Fan of the Foo Fighters or Dave Mathews? Own an iPod? Want to rip the tracks from their latest CDs to your iPod for a little jammin’ on the go? Well, you CAN’T because Sony BMG decided to put the Fairplay copy protection on the latest releases and Apple doesn’t have a license to allow iTunes to import the files to your iPod.
“This (Foo Fighters) CD has a copy protection scheme that makes it totally useless to 30 million iPod owners,” wrote C. Anderson of Plano, Texas on Amazon.com’s customer review link. “How could a band be so stupid as to alienate such a huge percentage of their fans?”
About one-third of the 252 customer reviews of the Foo Fighters’ CD this week on Amazon, which prominently displays the fact the album is a copy-protected CD, complained about the copy protection.
Despite the complaints the CDs are selling pretty well with over 736,000 units sold—including 23,000 digital copies—so the inclusion of Digital Rights Management (DRM) doesn’t appear to be having a negative impact on sales. The whole point of DRM, though, is to try and stop illegal file sharing of the music in question. So does it work? Absolutely not as the folks at P2Pnet inform us that one of the tracks from the new Foo Fighter’s CD is currently the number 1 most traded song on the various file sharing networks.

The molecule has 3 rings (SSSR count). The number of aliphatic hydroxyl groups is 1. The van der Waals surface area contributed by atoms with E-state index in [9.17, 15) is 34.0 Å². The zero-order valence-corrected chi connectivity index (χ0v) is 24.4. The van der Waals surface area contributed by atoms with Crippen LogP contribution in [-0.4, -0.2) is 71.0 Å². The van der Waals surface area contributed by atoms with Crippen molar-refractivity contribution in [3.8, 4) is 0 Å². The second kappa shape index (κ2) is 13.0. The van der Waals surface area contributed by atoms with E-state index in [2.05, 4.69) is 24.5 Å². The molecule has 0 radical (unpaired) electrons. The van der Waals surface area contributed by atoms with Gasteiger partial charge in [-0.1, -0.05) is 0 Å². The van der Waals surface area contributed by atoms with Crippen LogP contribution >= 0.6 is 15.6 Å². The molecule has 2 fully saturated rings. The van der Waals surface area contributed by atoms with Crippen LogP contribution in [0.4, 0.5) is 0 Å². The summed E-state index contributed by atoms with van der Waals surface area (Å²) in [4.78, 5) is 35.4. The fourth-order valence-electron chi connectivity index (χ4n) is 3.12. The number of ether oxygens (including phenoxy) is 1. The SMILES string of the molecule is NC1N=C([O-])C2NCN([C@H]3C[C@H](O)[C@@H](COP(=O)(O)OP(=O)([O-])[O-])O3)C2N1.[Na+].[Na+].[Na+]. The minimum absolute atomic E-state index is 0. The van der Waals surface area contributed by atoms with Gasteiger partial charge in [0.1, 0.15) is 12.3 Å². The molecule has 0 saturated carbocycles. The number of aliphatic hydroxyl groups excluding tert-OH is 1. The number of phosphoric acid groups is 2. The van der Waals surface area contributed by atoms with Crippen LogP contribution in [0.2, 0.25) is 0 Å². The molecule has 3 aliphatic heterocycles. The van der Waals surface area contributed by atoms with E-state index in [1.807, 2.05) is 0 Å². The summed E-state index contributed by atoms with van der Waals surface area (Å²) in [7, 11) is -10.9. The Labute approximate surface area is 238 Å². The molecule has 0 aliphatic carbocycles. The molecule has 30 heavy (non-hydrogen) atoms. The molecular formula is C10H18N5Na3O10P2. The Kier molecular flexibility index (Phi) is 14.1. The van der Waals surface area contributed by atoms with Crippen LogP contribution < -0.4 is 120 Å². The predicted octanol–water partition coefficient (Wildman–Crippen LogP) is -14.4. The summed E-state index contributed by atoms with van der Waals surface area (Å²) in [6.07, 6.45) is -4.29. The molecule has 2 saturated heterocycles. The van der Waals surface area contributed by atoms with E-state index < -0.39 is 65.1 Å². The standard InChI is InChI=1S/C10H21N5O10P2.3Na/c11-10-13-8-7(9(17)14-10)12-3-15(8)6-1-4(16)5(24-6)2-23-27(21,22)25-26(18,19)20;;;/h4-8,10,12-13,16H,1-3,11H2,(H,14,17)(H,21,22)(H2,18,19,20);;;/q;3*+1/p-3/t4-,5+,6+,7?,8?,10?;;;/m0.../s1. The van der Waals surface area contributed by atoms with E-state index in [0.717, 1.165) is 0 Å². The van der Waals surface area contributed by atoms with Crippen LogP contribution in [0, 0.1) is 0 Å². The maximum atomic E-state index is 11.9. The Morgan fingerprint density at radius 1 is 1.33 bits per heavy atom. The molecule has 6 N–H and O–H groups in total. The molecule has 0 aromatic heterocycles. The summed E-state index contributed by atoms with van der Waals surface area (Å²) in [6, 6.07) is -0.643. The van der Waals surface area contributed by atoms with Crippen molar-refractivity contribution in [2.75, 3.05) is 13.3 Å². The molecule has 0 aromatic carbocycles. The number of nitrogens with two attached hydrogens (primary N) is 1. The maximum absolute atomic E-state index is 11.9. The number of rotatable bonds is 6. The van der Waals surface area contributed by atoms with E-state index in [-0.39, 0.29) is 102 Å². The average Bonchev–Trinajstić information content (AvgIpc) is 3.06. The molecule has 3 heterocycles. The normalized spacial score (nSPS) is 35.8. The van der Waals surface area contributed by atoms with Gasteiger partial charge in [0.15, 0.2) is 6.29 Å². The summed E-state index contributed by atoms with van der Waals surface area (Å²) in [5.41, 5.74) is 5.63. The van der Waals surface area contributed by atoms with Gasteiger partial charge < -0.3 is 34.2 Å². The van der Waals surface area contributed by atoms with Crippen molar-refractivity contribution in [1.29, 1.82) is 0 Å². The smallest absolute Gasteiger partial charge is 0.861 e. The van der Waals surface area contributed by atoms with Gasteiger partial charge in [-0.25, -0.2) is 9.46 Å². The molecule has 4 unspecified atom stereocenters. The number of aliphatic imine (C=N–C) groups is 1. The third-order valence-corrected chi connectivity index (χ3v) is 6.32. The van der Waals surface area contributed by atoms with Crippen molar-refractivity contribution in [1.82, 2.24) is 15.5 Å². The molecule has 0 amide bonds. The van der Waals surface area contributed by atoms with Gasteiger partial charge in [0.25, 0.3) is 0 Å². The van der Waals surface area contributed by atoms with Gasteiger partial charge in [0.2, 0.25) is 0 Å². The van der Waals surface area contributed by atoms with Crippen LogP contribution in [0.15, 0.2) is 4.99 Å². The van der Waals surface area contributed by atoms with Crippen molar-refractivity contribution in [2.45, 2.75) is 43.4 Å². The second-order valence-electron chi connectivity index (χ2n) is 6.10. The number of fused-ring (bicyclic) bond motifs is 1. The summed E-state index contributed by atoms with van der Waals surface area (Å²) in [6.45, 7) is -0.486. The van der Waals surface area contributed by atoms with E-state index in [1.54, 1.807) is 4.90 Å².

Let’s review, shall we? The newest Foo Fighters and Dave Mathews CDs have DRM copy protection in place to prevent music piracy. This copy protection is preventing the legal copying of music tracks to iPods by legal owners of the CDs. However, the DRM has completely failed to prevent either CD from showing up on the file sharing networks where they are heavily traded. Yet sales are excellent despite the fact that both CDs are highly popular downloads on the P2P networks.
The end result? The only people who can’t use these CDs with their iPods are the ones who have every legal right to do so. If they want to use the CDs with their iPods they either have to break the DRM (a felony) or download the illegal MP3s being traded on the file sharing networks (also a felony) or write angry letters to Apple and hope that the company will license the Fairplay DRM for use with the iPod and then sit back and wait to see if they actually do so (Apple has said they currently have no such plans). Ultimately the DRM protection only causes problems for legal users of the protected content while doing nothing to eliminate the piracy it’s supposed to prevent which doesn’t appear to be affecting sales at all.
Found via Broadband Reports.